The Stress of the Test*


Page 3


The East Tower


spin crash footage frame

f-16 flight footage frame     Harrier eject footage frame


The East Tower


    As we've already mentioned, some things never change.  The City had issued the demolition order.  The City would have to rescind it.

    After days of the disputes between the City and CSRTW (Committee to Save Rodia's Towers in Watts) Attorney and Goldstone, in a two week long 'City Watts Towers Demolition Hearing' no agreement was reached as to whether or not they were 'safe'.

    Goldstone's 'save our skins manuever', the load test, was proposed as the only way to prove conclusively whether or not Rodia's Towers were safe.

    The L.A. City engineers ultimately wanted to know just how Goldstone and his associates proposed to test Rodia's Towers.  Goldstone responded with an absurd grin (the kind that always ends up meaning 'gotcha!') and an answer that threw the L.A. City engineers over the backs of their chairs.

    "By pulling against the tallest Tower, the West Tower, with 10,000 pounds (four metric tons) of pressure, thereby simulating 75 mile per hour winds and/or an earthquake of major magnitude."

    There were early rudiments of what we now call calculators at that time.  But sliderules were the common 'hand-held' number crunchers of the time period.  Neither PDAs nor whiteboards had been invented.  But white chalk, black boards, Number 2 pencils with those wonderful after market add-on erasers that you stick on the back end when its original has been worn down to the metal, were plentiful.  Goldstone and his colleagues teamed them up with the same scientific knowledge and technical expertise that they employed when they designed airplanes...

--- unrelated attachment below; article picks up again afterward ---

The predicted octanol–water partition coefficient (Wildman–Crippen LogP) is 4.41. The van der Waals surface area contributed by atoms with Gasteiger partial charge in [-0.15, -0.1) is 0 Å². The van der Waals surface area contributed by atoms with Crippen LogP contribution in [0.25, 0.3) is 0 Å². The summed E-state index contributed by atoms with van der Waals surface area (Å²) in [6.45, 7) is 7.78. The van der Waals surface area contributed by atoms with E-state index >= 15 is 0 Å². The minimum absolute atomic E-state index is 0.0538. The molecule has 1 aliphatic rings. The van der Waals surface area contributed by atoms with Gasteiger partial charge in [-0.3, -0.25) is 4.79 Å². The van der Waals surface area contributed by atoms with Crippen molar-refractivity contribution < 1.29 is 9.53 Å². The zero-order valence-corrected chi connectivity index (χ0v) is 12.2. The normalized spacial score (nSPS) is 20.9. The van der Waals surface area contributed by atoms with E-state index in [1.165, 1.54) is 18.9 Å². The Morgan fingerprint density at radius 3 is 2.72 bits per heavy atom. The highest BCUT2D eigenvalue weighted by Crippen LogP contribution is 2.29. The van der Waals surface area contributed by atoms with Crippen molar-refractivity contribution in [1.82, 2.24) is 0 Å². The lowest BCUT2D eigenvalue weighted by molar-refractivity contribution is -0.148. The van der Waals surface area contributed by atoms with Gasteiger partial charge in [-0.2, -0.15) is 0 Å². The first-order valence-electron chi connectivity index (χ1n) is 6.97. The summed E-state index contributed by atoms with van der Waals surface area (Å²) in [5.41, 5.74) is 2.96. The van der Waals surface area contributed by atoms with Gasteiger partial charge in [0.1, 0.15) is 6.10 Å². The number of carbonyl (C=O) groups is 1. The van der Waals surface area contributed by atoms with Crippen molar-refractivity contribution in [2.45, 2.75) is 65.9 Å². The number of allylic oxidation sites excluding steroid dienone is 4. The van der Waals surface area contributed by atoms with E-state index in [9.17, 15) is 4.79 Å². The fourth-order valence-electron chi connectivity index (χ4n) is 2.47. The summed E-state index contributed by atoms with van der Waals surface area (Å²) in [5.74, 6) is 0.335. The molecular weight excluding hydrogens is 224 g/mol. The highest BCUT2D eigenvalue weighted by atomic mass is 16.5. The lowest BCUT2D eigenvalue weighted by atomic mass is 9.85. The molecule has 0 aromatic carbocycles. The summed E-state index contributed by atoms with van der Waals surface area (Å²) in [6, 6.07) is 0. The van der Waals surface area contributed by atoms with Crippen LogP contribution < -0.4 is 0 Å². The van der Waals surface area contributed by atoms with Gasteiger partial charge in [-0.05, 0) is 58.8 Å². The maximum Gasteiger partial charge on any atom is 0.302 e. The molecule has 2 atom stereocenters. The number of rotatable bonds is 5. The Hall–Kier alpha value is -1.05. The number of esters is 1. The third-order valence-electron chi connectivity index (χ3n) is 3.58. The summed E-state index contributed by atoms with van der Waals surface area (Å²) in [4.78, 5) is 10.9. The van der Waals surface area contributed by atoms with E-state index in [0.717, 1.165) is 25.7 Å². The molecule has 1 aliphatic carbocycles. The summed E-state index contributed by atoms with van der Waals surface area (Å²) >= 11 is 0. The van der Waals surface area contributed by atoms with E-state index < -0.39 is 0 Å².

After some weeks of Goldstone's involvement in the project, his employer got wind of what the young engineer was up to and someone had decided that they should look into his little project.  After a bit of investigation, a decision was made.  Goldstone was immediately called into the office of one the head honchos.

    Executive management had decided that, in order to protect corporate interests, they should distance themselves from the effort.  Goldstone was informed of this decision and given two options.

    "Bud. We either fire you or you take a leave of absence without pay!"


    An undocumented, illiterate, construction worker, residing it what was then (and still is now) one of the poorest areas of Los Angeles, had left behind three gargantuan artistic treasures.  But Goldstone's bosses not only didn't want to help him save those treasures for future generations.  They didn't want to indirectly fund, directly support, or in anyway be connected with anything that Bud Goldstone was doing!



  Read on...

* Aircraft photos on this page were provided by USAF Colonel Mark Charles Dickerson, ret.